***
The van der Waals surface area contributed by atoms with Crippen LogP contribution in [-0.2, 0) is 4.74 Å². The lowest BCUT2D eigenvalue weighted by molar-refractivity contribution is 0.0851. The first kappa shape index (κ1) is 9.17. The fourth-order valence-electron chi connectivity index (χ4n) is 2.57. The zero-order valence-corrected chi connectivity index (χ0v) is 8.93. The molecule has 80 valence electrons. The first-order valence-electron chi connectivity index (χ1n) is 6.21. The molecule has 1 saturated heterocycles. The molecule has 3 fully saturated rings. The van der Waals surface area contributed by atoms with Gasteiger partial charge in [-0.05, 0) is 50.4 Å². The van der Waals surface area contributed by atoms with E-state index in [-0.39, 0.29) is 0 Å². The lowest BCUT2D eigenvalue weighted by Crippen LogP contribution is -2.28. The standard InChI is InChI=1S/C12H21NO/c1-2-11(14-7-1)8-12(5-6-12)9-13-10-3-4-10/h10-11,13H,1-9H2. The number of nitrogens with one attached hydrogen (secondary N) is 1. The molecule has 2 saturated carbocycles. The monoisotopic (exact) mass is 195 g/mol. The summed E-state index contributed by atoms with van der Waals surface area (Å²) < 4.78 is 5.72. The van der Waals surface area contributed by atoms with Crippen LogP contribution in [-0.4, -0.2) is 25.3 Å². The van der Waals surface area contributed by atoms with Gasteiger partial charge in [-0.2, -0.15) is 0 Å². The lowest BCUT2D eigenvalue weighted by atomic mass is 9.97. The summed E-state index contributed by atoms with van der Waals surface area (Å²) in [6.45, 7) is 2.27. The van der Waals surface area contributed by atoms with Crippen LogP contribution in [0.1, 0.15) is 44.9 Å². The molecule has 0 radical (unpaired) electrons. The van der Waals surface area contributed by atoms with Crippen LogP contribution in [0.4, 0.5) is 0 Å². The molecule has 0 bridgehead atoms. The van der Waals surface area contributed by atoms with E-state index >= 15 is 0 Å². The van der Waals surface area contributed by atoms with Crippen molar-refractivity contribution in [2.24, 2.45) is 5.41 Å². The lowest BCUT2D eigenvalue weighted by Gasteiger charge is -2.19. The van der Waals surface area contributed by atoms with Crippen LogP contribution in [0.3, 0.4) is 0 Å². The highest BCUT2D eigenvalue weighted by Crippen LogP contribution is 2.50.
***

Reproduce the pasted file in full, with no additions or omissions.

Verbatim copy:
The van der Waals surface area contributed by atoms with Crippen LogP contribution in [-0.2, 0) is 4.74 Å². The lowest BCUT2D eigenvalue weighted by molar-refractivity contribution is 0.0851. The first kappa shape index (κ1) is 9.17. The fourth-order valence-electron chi connectivity index (χ4n) is 2.57. The zero-order valence-corrected chi connectivity index (χ0v) is 8.93. The molecule has 80 valence electrons. The first-order valence-electron chi connectivity index (χ1n) is 6.21. The molecule has 1 saturated heterocycles. The molecule has 3 fully saturated rings. The van der Waals surface area contributed by atoms with Gasteiger partial charge in [-0.05, 0) is 50.4 Å². The van der Waals surface area contributed by atoms with E-state index in [-0.39, 0.29) is 0 Å². The lowest BCUT2D eigenvalue weighted by Crippen LogP contribution is -2.28. The standard InChI is InChI=1S/C12H21NO/c1-2-11(14-7-1)8-12(5-6-12)9-13-10-3-4-10/h10-11,13H,1-9H2. The number of nitrogens with one attached hydrogen (secondary N) is 1. The molecule has 2 saturated carbocycles. The monoisotopic (exact) mass is 195 g/mol. The summed E-state index contributed by atoms with van der Waals surface area (Å²) < 4.78 is 5.72. The van der Waals surface area contributed by atoms with Crippen LogP contribution in [-0.4, -0.2) is 25.3 Å². The van der Waals surface area contributed by atoms with Gasteiger partial charge in [-0.2, -0.15) is 0 Å². The lowest BCUT2D eigenvalue weighted by atomic mass is 9.97. The summed E-state index contributed by atoms with van der Waals surface area (Å²) in [6.45, 7) is 2.27. The van der Waals surface area contributed by atoms with Crippen LogP contribution in [0.1, 0.15) is 44.9 Å². The molecule has 0 radical (unpaired) electrons. The van der Waals surface area contributed by atoms with Crippen LogP contribution in [0.4, 0.5) is 0 Å². The molecule has 0 bridgehead atoms. The van der Waals surface area contributed by atoms with E-state index >= 15 is 0 Å². The van der Waals surface area contributed by atoms with Crippen molar-refractivity contribution in [2.24, 2.45) is 5.41 Å². The lowest BCUT2D eigenvalue weighted by Gasteiger charge is -2.19. The van der Waals surface area contributed by atoms with Crippen LogP contribution in [0.3, 0.4) is 0 Å². The highest BCUT2D eigenvalue weighted by Crippen LogP contribution is 2.50.